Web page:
We have historically had two different educational standards. No more! Last summer, the ACGME Board of Directors unanimously approved a recommendation by Dr. Kristy Rialon to mandate paid parental leave for parents in GME programs. The rationale for this recommendation and approval was the fact that pregnancy complications are higher in women who are serving in GME programs. After the Board approved her recommendation, partner organizations, including the ABMS, unanimously approved it as well. This puts us on a journey towards competency, not time-based, training.
Many of the most common neurosurgical interventions flourished only after I completed my neurosurgical training. The whole concept of advanced spinal instrumentation had yet to emerge, which clearly revolutionized the surgery of the spine. In the 1990s, the endovascular revolution occurred; while this has not always been a smooth ride, it certainly has resulted in many more patients being able to be safely treated than was the case before the 1990s. Radiosurgery came into the mainstream and has expanded the number of patients that can be successfully managed without an incision on their body. More recently, the exploding worlds of artificial intelligence, machine learning, virtual reality, augmented reality and advanced simulation models have come into existence in ways never imagined.
Neurosurgery has rapidly adapted these new disruptive technologies; I believe that access to big data using these tools allows us to become much better at determining which treatments should be offered and what patients should be treated. We will learn more about outcomes with this new technology than prospective random clinical trials have ever demonstrated, in spite of their huge financial cost. To accomplish this goal, it is necessary to create big data, not through electronic records, but through registries. Every practicing neurosurgeon will be a participant in that new reality.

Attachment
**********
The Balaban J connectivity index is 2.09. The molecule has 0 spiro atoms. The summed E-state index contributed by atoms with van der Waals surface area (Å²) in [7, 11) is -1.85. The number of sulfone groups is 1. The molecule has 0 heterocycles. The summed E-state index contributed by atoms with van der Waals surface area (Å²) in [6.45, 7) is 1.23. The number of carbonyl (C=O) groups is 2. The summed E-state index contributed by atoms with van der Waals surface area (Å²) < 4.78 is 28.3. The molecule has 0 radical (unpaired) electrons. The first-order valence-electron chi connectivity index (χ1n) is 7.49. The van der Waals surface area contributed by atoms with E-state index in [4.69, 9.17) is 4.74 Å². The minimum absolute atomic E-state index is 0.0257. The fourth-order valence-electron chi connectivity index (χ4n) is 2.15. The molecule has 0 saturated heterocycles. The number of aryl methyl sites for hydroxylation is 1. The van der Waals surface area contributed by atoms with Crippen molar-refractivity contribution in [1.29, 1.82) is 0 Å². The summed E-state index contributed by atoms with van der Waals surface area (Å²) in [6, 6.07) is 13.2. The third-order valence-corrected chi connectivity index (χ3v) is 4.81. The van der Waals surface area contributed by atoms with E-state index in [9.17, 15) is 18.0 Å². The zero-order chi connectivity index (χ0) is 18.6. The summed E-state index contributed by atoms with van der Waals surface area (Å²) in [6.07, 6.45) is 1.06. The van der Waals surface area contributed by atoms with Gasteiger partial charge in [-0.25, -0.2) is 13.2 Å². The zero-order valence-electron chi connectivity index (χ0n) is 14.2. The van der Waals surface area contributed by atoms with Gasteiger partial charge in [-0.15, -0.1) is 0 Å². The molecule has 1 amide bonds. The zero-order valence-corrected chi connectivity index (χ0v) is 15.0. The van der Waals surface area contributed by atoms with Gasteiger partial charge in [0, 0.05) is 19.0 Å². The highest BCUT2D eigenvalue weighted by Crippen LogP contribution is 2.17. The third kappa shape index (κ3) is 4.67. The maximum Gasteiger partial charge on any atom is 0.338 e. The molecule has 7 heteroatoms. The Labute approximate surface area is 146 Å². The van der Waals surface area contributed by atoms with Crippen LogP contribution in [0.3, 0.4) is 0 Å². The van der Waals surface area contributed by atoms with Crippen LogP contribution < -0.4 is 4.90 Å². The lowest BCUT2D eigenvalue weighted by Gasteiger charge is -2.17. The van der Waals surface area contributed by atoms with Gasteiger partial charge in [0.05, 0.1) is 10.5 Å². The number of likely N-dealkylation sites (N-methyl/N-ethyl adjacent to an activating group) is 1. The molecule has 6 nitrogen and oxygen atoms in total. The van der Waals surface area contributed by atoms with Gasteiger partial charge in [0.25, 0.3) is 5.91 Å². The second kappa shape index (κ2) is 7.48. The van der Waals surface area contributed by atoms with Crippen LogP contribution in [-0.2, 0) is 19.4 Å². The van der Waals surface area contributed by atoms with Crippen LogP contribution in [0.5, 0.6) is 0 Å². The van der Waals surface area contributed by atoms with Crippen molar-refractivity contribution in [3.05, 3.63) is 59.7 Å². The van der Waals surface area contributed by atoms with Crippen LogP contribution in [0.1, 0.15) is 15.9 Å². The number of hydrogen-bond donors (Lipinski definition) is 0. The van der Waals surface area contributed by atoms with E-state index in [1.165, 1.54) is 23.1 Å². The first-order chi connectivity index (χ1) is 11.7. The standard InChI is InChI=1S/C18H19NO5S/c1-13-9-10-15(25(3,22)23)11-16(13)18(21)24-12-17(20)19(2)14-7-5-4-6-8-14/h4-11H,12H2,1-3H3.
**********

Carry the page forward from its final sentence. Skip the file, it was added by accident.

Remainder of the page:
Hospital and university systems have added massive numbers of new non-clinical positions. Many of these are named in such a way that I have really no idea what that individual actually does. While electronic records, such as EPIC, have made certain things a bit easier (access to imaging and results), it has added layers of burden to the practicing physicians in every specialty. Just cleaning up your EPIC inbox after a busy clinic day can take hours to accomplish. From a broader perspective, EPIC has failed in many ways. There is little to no interoperability. On the campus where I sit today, I see three hospitals with three separate EPICs that do not talk (or even like each other). It is clear that we do not have an interoperable electronic medical record, but we do have an expensive and burdensome billing device. Maintenance of certification and compliance with all state legislation and hospital policy occupies entirely too much time for busy practitioners.
I would summarize my perspective at this point with several bullet points:
- Knowledge demands for future neurosurgeons will increase
- Technical demands of future neurosurgeons will continue to change
- Open surgical experience in many areas will be
- Complexity of open cases will increase
- AI, augmented reality, advanced simulation and machine learning will improve training and the conclusions drawn from clinical practice, leading to better decision making.
- Our best days are ahead!
My world of neurosurgery is more than forty years and counting. The changes are many, but I remain optimistic.